Bumblebees are fascinating creatures. They are the most efficient pollinators. According to physics, they can’t fly. And that’s just the beginning! Here are 10 more amazing facts that highlight their unique characteristics and behaviors:
Flight and Wing Beats:
Bumblebees are capable of flying at altitudes higher than Mount Everest – that’s over 29,000 feet! Their wings move at around 200 beats per second, allowing them to hover and even fly backward.
Large Bodies, Small Wings:
According to the principles of aerodynamics, bumblebees should not be able to fly because their bodies are too large for their wings. However, they are adept flyers due to the way they move their wings.
The G.O.A.T. of Pollination: Bumblebees are highly effective pollinators and are crucial for the pollination of many crops, including tomatoes, peppers, and blueberries.
Unlike honeybees, bumblebees can pollinate certain plants by using a technique called "buzz pollination," where they vibrate their bodies at a specific frequency to release pollen from flowers.
Bumblebees communicate with each other through a combination of visual signals and pheromones. They perform elaborate dances to communicate the location of food sources to other members of the colony. They even mark flowers they’ve visited with their unique scent so they know to tic it off the pollination list!
Size Matters: Bumblebee colonies are relatively small compared to honeybee colonies, typically consisting of a few hundred individuals. The colonies are annual, with only the queen overwintering and starting a new colony in the spring. She usually hibernates in fallen leaves, or in tree openings, or rocks.
Thermoregulation is a thing:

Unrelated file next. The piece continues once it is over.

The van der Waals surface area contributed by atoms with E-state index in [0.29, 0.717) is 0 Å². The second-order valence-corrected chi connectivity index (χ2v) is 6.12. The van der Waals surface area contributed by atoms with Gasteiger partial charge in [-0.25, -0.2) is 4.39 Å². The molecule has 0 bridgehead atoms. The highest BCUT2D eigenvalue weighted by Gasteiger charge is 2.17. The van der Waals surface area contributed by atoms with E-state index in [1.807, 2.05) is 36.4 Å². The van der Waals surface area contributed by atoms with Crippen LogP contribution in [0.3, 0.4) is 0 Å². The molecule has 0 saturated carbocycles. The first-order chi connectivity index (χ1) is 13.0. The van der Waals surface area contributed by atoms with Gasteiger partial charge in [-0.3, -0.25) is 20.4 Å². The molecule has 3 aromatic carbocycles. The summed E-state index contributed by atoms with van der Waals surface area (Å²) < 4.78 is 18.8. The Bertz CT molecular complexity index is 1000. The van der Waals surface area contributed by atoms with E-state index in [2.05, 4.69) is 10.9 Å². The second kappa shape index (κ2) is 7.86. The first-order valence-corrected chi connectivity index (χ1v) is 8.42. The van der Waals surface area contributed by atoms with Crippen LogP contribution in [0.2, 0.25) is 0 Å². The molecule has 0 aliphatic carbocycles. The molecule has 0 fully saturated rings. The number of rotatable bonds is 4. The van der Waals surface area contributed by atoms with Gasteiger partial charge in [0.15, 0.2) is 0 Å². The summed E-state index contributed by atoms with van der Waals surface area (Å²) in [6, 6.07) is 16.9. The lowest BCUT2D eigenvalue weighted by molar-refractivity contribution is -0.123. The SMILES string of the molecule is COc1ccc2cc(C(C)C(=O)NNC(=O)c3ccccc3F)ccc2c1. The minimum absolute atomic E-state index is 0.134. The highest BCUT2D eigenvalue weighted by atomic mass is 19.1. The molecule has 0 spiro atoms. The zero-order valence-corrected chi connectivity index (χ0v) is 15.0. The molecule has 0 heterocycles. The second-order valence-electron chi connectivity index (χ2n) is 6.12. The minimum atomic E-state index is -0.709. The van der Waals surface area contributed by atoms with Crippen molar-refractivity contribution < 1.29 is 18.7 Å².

Bumblebees can regulate their body temperature to some extent. By shivering their flight muscles, they can warm up and become active even in cooler temperatures.
Bumblebees have long proboscises (tongues) that allow them to reach nectar in deep flowers. This adaptation enables them to access nectar sources that shorter-tongued insects cannot reach.
There are over 250 species of bumblebees, and they are found primarily in the Northern Hemisphere. They vary in size, color, and behavior. In the U.S., we’ve lost over a dozen species due to environmental loss, pesticides, and other factors.
Humble Bumble: Bumblebees are generally non-aggressive and will only sting if they feel threatened. Since they don’t actively work to protect the queen or honey, they spend most of their time foraging. However, unlike honeybees, their stingers are not barbed, so they can sting repeatedly - ouch.
Short Lifespan or YOLO:
Individual bumblebees have relatively short lifespans, typically only a few weeks. However, the colony as a whole can persist through a season, with new generations emerging.
Understanding and appreciating bumblebees helps underlines their important ecological contributions and the intricate behaviors that add to their survival and the well-being of various ecosystems. #savethebees! Help Arkearth save bumblebees by making a donation or purchase today!